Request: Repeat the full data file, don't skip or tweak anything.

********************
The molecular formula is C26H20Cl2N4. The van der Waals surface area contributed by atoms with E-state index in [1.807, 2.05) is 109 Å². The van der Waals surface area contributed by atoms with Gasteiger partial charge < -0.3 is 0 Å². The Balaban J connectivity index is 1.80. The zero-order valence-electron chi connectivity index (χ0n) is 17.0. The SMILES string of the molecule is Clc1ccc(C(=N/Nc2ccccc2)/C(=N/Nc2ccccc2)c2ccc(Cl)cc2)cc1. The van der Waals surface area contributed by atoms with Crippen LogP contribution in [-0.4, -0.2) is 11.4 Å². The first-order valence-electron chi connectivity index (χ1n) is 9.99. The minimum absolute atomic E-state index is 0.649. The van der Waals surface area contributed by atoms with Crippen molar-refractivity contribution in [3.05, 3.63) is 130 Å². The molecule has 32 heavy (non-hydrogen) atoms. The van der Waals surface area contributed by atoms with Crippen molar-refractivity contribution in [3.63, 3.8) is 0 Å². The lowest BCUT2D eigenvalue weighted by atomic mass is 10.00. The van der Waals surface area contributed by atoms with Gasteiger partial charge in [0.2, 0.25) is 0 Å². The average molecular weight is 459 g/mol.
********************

The molecular formula is C26H20Cl2N4. The van der Waals surface area contributed by atoms with E-state index in [1.807, 2.05) is 109 Å². The van der Waals surface area contributed by atoms with Gasteiger partial charge < -0.3 is 0 Å². The Balaban J connectivity index is 1.80. The zero-order valence-electron chi connectivity index (χ0n) is 17.0. The SMILES string of the molecule is Clc1ccc(C(=N/Nc2ccccc2)/C(=N/Nc2ccccc2)c2ccc(Cl)cc2)cc1. The van der Waals surface area contributed by atoms with Crippen LogP contribution in [-0.4, -0.2) is 11.4 Å². The first-order valence-electron chi connectivity index (χ1n) is 9.99. The minimum absolute atomic E-state index is 0.649. The van der Waals surface area contributed by atoms with Crippen molar-refractivity contribution in [3.05, 3.63) is 130 Å². The molecule has 32 heavy (non-hydrogen) atoms. The van der Waals surface area contributed by atoms with Crippen molar-refractivity contribution in [3.63, 3.8) is 0 Å². The lowest BCUT2D eigenvalue weighted by atomic mass is 10.00. The van der Waals surface area contributed by atoms with Gasteiger partial charge in [0.2, 0.25) is 0 Å². The average molecular weight is 459 g/mol.